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Coimbra, Portugal

Krzykawska-Serda M.,Jagiellonian University | Dabrowski J.M.,Jagiellonian University | Arnaut L.G.,University of Coimbra | Arnaut L.G.,Luzitin SA | And 4 more authors.
Free Radical Biology and Medicine | Year: 2014

Blood flow and pO2 changes after vascular-targeted photodynamic therapy (V-PDT) or cellular-targeted PDT (C-PDT) using 5,10,15,20-tetrakis(2,6- difluoro-3-N-methylsulfamoylphenyl) bacteriochlorin (F2BMet) as photosensitizer were investigated in DBA/2 mice with S91 Cloudman mouse melanoma, and correlated with long-term tumor responses. F2BMet generates both singlet oxygen and hydroxyl radicals under near-infrared radiation, which consume oxygen. Partial oxygen pressure was lowered in PDT-treated tumors and this was ascribed both to oxygen consumption during PDT and to fluctuations in oxygen transport after PDT. Similarly, microcirculatory blood flow changed as a result of the disruption of blood vessels by the treatment. A novel noninvasive approach combining electron paramagnetic resonance oximetry and laser Doppler blood perfusion measurements allowed longitudinal monitoring of hypoxia and vascular function changes in the same animals, after PDT. C-PDT induced parallel changes in tumor pO2 and blood flow, i.e., an initial decrease immediately after treatment, followed by a slow increase. In contrast, V-PDT led to a strong and persistent depletion of pO2, although the microcirculatory blood flow increased. Strong hypoxia after V-PDT led to a slight increase in VEGF level 24 h after treatment. C-PDT caused a ca. 5-day delay in tumor growth, whereas V-PDT was much more efficient and led to tumor growth inhibition in 90% of animals. The tumors of 44% of mice treated with V-PDT regressed completely and did not reappear for over 1 year. In conclusion, mild and transient hypoxia after C-PDT led to intense pO2 compensatory effects and modest tumor inhibition, but strong and persistent local hypoxia after V-PDT caused tumor growth inhibition. © 2014 Elsevier Inc. All rights reserved. Source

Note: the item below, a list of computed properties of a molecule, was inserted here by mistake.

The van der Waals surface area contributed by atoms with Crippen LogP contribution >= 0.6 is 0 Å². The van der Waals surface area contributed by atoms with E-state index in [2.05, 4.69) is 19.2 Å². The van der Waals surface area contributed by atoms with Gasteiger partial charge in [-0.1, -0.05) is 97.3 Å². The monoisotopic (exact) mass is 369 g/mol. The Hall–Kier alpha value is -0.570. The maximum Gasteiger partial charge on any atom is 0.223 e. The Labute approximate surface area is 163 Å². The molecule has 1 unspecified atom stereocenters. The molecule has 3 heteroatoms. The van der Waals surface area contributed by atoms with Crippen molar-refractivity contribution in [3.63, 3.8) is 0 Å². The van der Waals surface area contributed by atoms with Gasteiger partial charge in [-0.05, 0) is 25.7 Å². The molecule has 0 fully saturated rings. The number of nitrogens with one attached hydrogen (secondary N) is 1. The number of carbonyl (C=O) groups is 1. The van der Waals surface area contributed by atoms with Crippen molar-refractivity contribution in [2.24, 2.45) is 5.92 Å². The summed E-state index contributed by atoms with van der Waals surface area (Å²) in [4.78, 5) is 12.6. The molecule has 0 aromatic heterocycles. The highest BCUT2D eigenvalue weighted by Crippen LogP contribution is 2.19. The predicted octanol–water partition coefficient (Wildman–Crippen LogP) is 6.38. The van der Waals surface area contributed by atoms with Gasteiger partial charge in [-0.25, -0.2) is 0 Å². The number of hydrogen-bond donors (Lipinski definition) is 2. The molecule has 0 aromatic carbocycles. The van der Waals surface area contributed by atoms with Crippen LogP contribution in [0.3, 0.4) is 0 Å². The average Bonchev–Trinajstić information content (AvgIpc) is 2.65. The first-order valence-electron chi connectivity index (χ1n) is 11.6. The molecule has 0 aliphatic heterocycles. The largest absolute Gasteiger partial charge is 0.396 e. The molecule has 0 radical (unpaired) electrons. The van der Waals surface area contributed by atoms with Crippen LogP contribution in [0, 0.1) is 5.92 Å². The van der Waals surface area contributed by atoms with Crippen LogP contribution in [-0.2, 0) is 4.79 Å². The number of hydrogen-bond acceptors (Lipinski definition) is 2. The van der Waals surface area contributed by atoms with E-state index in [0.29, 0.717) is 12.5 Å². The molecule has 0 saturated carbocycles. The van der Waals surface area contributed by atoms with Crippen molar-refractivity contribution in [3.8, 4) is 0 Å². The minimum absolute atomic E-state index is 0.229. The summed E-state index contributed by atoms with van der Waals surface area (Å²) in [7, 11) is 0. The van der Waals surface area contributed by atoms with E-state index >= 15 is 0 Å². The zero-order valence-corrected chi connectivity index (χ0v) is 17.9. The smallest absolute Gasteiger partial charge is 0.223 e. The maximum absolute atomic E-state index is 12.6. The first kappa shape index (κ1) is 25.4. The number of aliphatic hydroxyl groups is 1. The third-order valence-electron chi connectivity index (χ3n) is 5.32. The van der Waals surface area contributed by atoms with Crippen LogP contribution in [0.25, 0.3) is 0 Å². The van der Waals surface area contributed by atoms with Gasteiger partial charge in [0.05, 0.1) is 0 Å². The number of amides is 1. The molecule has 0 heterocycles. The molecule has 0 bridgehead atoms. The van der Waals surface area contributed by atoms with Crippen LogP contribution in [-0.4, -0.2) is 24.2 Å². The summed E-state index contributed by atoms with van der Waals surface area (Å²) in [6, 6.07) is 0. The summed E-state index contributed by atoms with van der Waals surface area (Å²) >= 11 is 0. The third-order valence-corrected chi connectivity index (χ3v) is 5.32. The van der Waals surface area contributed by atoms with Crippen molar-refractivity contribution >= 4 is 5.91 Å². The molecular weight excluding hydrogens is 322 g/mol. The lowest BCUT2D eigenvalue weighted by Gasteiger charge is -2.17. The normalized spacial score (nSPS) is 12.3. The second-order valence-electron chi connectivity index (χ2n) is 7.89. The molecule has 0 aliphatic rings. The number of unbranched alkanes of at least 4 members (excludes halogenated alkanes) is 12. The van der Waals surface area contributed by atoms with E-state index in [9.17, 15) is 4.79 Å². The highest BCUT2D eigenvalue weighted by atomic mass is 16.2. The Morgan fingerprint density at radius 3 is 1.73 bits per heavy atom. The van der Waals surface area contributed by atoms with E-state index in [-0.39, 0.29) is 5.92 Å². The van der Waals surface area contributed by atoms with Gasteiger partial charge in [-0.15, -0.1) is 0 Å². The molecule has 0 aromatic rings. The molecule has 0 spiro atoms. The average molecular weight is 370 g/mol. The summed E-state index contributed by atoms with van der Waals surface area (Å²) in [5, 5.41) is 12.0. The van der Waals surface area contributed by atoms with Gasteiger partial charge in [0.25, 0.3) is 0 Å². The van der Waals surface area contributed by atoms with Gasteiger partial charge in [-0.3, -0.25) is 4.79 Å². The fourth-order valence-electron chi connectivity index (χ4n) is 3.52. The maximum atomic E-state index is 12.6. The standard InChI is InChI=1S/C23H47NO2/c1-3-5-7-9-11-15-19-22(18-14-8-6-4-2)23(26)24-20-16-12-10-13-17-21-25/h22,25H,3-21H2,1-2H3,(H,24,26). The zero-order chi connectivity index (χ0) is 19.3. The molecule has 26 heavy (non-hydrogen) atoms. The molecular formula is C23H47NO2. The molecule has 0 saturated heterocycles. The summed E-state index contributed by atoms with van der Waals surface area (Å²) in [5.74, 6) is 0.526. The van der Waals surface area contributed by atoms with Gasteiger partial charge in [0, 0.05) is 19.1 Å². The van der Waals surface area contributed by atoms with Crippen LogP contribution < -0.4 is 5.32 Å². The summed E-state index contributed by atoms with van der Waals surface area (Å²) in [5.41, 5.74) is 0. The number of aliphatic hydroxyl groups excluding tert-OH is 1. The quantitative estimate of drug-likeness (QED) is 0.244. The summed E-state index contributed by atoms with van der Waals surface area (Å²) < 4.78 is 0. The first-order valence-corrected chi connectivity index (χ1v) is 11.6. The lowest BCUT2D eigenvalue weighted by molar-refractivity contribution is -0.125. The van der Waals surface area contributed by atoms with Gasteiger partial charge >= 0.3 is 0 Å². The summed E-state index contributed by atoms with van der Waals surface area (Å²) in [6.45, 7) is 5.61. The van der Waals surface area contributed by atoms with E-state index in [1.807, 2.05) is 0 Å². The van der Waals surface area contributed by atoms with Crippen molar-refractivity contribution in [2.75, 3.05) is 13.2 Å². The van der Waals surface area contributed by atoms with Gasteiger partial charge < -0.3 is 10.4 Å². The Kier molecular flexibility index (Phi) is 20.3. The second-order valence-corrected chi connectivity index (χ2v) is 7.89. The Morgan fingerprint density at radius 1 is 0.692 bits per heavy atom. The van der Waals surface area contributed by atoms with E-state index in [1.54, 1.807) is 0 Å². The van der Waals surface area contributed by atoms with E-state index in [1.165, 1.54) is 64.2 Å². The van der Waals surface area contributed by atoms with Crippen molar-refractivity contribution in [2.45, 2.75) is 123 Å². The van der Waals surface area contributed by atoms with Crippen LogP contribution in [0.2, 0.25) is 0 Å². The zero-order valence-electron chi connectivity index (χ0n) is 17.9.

Dabrowski J.M.,Jagiellonian University | Arnaut L.G.,University of Coimbra | Arnaut L.G.,Luzitin SA
Photochemical and Photobiological Sciences | Year: 2015

Photodynamic therapy (PDT) requires a medical device, a photosensitizing drug and adequate use of both to trigger biological mechanisms that can rapidly destroy the primary tumour and provide long-lasting protection against metastasis. We present a multidisciplinary view of the issues raised by the development of PDT. We show how spectroscopy, photophysics, photochemistry and pharmacokinetics of photosensitizers determine the mechanism of cell death and clinical protocols. Various examples of combinations with chemotherapies and immunotherapies illustrate the opportunities to potentiate the outcome of PDT. Particular emphasis is given to the mechanisms that can be exploited to establish PDT as a systemic treatment of solid tumours and metastatic disease. © The Royal Society of Chemistry and Owner Societies 2015. Source

Arnaut L.G.,University of Coimbra | Arnaut L.G.,Luzitin SA | Formosinho S.J.,University of Coimbra
Pure and Applied Chemistry | Year: 2013